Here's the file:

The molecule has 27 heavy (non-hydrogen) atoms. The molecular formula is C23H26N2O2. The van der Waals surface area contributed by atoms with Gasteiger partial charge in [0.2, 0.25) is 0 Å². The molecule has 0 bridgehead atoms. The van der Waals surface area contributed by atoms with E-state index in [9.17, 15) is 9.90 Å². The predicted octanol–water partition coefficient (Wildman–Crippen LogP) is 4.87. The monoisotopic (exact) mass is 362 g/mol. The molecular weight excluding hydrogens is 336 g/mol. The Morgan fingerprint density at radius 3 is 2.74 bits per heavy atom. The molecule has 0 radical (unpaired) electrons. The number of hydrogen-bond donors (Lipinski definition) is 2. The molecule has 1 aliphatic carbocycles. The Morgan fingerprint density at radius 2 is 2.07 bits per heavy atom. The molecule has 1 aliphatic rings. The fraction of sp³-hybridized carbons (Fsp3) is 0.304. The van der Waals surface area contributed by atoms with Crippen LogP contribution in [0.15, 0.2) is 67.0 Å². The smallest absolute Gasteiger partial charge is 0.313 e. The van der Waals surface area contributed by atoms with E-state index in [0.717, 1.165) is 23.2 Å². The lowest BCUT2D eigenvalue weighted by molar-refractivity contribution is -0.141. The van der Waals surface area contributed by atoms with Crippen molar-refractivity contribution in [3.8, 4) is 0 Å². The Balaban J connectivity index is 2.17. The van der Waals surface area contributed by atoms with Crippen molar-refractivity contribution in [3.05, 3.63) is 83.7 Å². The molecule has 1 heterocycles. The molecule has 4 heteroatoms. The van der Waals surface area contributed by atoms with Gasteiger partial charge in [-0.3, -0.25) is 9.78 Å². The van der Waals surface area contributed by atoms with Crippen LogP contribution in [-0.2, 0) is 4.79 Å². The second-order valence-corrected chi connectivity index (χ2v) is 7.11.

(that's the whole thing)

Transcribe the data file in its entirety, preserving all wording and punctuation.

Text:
The molecule has 27 heavy (non-hydrogen) atoms. The molecular formula is C23H26N2O2. The van der Waals surface area contributed by atoms with Gasteiger partial charge in [0.2, 0.25) is 0 Å². The molecule has 0 bridgehead atoms. The van der Waals surface area contributed by atoms with E-state index in [9.17, 15) is 9.90 Å². The predicted octanol–water partition coefficient (Wildman–Crippen LogP) is 4.87. The monoisotopic (exact) mass is 362 g/mol. The molecular weight excluding hydrogens is 336 g/mol. The Morgan fingerprint density at radius 3 is 2.74 bits per heavy atom. The molecule has 0 radical (unpaired) electrons. The number of hydrogen-bond donors (Lipinski definition) is 2. The molecule has 1 aliphatic carbocycles. The Morgan fingerprint density at radius 2 is 2.07 bits per heavy atom. The molecule has 1 aliphatic rings. The fraction of sp³-hybridized carbons (Fsp3) is 0.304. The van der Waals surface area contributed by atoms with Crippen LogP contribution in [0.15, 0.2) is 67.0 Å². The smallest absolute Gasteiger partial charge is 0.313 e. The van der Waals surface area contributed by atoms with E-state index in [0.717, 1.165) is 23.2 Å². The lowest BCUT2D eigenvalue weighted by molar-refractivity contribution is -0.141. The van der Waals surface area contributed by atoms with Crippen molar-refractivity contribution in [3.8, 4) is 0 Å². The Balaban J connectivity index is 2.17. The van der Waals surface area contributed by atoms with Crippen molar-refractivity contribution in [3.05, 3.63) is 83.7 Å². The molecule has 1 heterocycles. The molecule has 4 heteroatoms. The van der Waals surface area contributed by atoms with Gasteiger partial charge in [-0.3, -0.25) is 9.78 Å². The van der Waals surface area contributed by atoms with Crippen LogP contribution in [-0.2, 0) is 4.79 Å². The second-order valence-corrected chi connectivity index (χ2v) is 7.11.